cover image Embryos and Idiots

Embryos and Idiots

Larissa Szporluk, . . Tupelo, $16.95 (71pp) ISBN 978-1-932195-52-1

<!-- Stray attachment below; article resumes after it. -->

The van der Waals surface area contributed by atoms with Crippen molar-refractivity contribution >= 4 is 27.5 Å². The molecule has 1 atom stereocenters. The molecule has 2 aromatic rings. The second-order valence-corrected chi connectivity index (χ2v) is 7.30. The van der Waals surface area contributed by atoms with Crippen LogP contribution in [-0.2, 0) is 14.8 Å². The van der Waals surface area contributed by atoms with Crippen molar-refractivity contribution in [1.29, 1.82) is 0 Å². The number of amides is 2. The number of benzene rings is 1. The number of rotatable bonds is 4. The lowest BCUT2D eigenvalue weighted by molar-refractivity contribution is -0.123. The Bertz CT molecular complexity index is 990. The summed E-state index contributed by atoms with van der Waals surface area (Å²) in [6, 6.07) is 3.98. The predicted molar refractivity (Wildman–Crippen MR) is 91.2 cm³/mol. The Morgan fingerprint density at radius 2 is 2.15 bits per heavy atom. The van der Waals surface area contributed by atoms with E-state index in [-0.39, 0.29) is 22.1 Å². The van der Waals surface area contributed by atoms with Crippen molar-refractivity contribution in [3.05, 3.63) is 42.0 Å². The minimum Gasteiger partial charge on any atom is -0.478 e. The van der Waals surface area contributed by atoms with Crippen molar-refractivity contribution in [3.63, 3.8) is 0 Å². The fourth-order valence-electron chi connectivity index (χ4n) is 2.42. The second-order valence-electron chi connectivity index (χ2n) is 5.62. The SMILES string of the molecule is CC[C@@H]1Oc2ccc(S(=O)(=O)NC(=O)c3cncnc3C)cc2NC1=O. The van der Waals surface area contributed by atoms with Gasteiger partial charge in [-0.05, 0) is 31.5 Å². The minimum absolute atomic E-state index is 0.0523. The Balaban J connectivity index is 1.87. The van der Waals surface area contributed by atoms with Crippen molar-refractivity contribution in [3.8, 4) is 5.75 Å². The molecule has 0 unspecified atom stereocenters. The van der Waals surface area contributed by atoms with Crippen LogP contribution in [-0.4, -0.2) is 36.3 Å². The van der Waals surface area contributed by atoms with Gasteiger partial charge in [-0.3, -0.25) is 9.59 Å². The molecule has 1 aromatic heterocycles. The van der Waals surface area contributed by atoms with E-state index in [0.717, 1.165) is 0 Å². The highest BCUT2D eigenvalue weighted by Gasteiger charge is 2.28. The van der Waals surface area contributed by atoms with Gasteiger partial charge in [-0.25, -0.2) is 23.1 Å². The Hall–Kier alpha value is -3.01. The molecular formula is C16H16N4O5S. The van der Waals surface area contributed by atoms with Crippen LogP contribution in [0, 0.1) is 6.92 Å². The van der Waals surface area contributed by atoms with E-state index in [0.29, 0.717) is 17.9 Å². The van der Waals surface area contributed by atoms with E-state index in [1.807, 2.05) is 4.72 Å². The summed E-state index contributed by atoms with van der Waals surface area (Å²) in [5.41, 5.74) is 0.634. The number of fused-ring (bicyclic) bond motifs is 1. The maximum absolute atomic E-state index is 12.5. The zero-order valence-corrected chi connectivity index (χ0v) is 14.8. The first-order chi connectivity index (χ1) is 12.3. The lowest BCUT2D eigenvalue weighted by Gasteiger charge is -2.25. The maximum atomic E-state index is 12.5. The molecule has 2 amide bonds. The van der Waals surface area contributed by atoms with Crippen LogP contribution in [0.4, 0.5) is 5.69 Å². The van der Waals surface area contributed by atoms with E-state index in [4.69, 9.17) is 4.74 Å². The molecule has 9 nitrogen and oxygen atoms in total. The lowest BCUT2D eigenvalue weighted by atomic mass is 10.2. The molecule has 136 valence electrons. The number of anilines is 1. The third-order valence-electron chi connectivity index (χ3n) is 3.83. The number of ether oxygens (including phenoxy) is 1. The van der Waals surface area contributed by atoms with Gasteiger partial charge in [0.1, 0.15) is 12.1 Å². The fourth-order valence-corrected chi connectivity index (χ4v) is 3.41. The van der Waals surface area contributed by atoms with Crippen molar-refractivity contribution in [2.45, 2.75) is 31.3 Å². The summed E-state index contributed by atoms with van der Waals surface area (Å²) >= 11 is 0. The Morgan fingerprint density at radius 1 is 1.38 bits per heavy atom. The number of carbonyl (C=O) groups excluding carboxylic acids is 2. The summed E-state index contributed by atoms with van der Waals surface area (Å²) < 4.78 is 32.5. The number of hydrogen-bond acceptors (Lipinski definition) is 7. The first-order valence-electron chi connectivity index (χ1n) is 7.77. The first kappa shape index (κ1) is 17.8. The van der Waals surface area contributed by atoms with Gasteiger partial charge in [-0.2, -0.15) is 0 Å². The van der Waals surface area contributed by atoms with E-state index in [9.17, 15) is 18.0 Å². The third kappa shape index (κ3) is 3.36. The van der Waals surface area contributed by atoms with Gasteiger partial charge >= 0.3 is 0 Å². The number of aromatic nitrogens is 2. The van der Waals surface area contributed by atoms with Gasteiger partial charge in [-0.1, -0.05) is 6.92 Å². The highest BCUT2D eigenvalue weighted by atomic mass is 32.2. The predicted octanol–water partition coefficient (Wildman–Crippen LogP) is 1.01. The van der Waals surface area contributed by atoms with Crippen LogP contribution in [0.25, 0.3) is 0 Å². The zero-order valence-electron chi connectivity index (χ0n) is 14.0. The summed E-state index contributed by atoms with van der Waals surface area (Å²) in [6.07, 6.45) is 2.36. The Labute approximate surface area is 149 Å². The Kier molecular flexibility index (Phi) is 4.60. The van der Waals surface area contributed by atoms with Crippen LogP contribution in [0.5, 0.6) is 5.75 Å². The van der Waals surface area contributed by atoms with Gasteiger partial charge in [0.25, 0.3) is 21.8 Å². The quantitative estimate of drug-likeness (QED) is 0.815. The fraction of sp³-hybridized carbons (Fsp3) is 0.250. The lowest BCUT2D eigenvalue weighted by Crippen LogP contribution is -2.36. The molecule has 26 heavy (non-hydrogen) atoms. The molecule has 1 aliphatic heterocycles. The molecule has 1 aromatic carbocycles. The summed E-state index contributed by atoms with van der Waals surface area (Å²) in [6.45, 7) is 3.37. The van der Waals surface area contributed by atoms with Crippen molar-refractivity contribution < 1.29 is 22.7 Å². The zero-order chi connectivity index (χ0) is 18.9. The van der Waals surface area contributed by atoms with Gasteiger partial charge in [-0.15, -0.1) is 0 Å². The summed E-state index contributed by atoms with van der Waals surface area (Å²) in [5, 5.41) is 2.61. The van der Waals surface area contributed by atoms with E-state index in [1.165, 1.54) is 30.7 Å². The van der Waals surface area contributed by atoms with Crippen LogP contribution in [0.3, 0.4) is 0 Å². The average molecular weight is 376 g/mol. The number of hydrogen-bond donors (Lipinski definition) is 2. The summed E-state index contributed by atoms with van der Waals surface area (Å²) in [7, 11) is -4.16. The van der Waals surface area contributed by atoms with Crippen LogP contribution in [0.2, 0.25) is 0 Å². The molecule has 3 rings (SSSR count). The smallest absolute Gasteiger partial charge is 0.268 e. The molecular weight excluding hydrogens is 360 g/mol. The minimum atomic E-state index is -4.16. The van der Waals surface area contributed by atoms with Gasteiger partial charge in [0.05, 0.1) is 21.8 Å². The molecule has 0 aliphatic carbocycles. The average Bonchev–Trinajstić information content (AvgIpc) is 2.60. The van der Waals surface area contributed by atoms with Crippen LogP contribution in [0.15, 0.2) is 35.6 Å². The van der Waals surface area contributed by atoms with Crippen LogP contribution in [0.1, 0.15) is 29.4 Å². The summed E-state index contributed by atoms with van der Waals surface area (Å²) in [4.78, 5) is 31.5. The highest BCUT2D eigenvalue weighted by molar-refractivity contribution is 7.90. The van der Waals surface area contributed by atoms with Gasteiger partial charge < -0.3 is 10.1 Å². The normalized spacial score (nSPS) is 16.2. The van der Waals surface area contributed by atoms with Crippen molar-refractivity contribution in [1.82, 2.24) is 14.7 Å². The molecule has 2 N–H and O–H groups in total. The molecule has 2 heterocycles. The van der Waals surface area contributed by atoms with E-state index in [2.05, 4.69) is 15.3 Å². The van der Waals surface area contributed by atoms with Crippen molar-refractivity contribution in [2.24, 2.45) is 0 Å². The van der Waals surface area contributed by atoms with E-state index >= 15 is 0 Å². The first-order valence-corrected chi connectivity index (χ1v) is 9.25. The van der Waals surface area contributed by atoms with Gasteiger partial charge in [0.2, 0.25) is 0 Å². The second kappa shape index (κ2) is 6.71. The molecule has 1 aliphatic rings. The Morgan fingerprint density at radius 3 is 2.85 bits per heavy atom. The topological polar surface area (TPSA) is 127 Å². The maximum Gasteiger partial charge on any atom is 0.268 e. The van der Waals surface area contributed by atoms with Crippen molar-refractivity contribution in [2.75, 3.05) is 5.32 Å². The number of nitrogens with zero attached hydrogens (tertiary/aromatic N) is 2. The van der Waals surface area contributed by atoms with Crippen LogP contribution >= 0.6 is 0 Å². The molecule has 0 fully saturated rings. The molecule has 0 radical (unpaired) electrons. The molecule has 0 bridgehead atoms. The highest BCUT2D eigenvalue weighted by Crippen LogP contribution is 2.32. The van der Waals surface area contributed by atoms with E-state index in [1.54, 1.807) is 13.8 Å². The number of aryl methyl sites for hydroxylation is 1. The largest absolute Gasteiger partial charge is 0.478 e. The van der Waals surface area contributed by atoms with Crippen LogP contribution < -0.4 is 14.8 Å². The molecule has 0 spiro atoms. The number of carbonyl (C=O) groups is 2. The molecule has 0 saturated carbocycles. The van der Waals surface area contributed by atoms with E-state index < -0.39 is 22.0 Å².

To the fluid imaginings, brilliantly slippery language and maternal obsessions of three previous books, Szporluk (The Wind, Master Cherry, the Wind ) now adds enticing elements of narrative: these one- and two-page lyrical works comprise an original story, or myth, about Anoton, the child of a primordial god, who struggles with his divine parents, whose head becomes an island, and who gives birth to talking animals and quarreling adults. “You were two people,/ the sun and the moon,” Szporluk says; her entities absorb and refract more familiar tales (Adam and Eve, Don Giovanni, Joan of Arc), splitting and blurring personalities in order to reach deeper truths about the feelings we never entirely understand and about parent-child connections. Szporluk's readers discover why “The sea is the greatest mother,” and why “we still come back to her rim.” The story of Anoton vanishes near the end, and the book becomes simply a collection of (striking) lyrics; until then, his legend, such as it is, provides a thread to connect, and an excuse to elaborate on, Szporluk's supremely quotable conceits, her images and aphorisms about creation myths and procreation, babies and language, planets and bodies and love, in which “The newborn's a reborn; every// beloved is the same.” (May)